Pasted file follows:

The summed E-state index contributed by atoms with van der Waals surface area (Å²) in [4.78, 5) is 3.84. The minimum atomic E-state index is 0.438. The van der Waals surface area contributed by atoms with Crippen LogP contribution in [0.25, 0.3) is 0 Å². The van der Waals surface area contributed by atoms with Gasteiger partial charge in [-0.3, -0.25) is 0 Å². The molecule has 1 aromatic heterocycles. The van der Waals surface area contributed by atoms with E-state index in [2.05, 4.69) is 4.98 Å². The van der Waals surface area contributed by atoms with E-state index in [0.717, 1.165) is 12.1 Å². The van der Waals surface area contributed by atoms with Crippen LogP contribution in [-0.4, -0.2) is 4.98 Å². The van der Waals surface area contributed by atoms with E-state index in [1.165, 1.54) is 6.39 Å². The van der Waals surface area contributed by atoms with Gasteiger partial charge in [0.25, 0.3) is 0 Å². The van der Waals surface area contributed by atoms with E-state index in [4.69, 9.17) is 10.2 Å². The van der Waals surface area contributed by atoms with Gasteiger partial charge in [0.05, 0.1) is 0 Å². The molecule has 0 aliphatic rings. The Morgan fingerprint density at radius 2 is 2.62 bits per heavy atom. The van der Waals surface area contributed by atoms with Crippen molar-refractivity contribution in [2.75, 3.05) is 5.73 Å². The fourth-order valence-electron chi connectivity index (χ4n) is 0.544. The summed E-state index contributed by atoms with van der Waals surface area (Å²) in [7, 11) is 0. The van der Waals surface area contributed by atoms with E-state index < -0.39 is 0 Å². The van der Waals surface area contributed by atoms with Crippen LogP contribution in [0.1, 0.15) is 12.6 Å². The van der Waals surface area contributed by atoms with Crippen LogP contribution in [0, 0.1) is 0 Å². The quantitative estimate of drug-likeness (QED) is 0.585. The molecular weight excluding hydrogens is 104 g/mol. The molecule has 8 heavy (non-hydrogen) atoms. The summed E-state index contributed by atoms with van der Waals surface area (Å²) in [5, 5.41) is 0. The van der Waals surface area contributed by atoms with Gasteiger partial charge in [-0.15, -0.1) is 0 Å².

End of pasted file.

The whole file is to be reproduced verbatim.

The summed E-state index contributed by atoms with van der Waals surface area (Å²) in [4.78, 5) is 3.84. The minimum atomic E-state index is 0.438. The van der Waals surface area contributed by atoms with Crippen LogP contribution in [0.25, 0.3) is 0 Å². The van der Waals surface area contributed by atoms with Gasteiger partial charge in [-0.3, -0.25) is 0 Å². The molecule has 1 aromatic heterocycles. The van der Waals surface area contributed by atoms with E-state index in [2.05, 4.69) is 4.98 Å². The van der Waals surface area contributed by atoms with E-state index in [0.717, 1.165) is 12.1 Å². The van der Waals surface area contributed by atoms with Crippen LogP contribution in [-0.4, -0.2) is 4.98 Å². The van der Waals surface area contributed by atoms with E-state index in [1.165, 1.54) is 6.39 Å². The van der Waals surface area contributed by atoms with Gasteiger partial charge in [0.25, 0.3) is 0 Å². The van der Waals surface area contributed by atoms with E-state index in [4.69, 9.17) is 10.2 Å². The van der Waals surface area contributed by atoms with Gasteiger partial charge in [0.05, 0.1) is 0 Å². The molecule has 0 aliphatic rings. The Morgan fingerprint density at radius 2 is 2.62 bits per heavy atom. The van der Waals surface area contributed by atoms with Crippen molar-refractivity contribution in [2.75, 3.05) is 5.73 Å². The fourth-order valence-electron chi connectivity index (χ4n) is 0.544. The summed E-state index contributed by atoms with van der Waals surface area (Å²) in [7, 11) is 0. The van der Waals surface area contributed by atoms with E-state index < -0.39 is 0 Å². The van der Waals surface area contributed by atoms with Crippen LogP contribution in [0.1, 0.15) is 12.6 Å². The van der Waals surface area contributed by atoms with Crippen LogP contribution in [0, 0.1) is 0 Å². The quantitative estimate of drug-likeness (QED) is 0.585. The molecular weight excluding hydrogens is 104 g/mol. The molecule has 8 heavy (non-hydrogen) atoms. The summed E-state index contributed by atoms with van der Waals surface area (Å²) in [5, 5.41) is 0. The van der Waals surface area contributed by atoms with Gasteiger partial charge in [-0.15, -0.1) is 0 Å².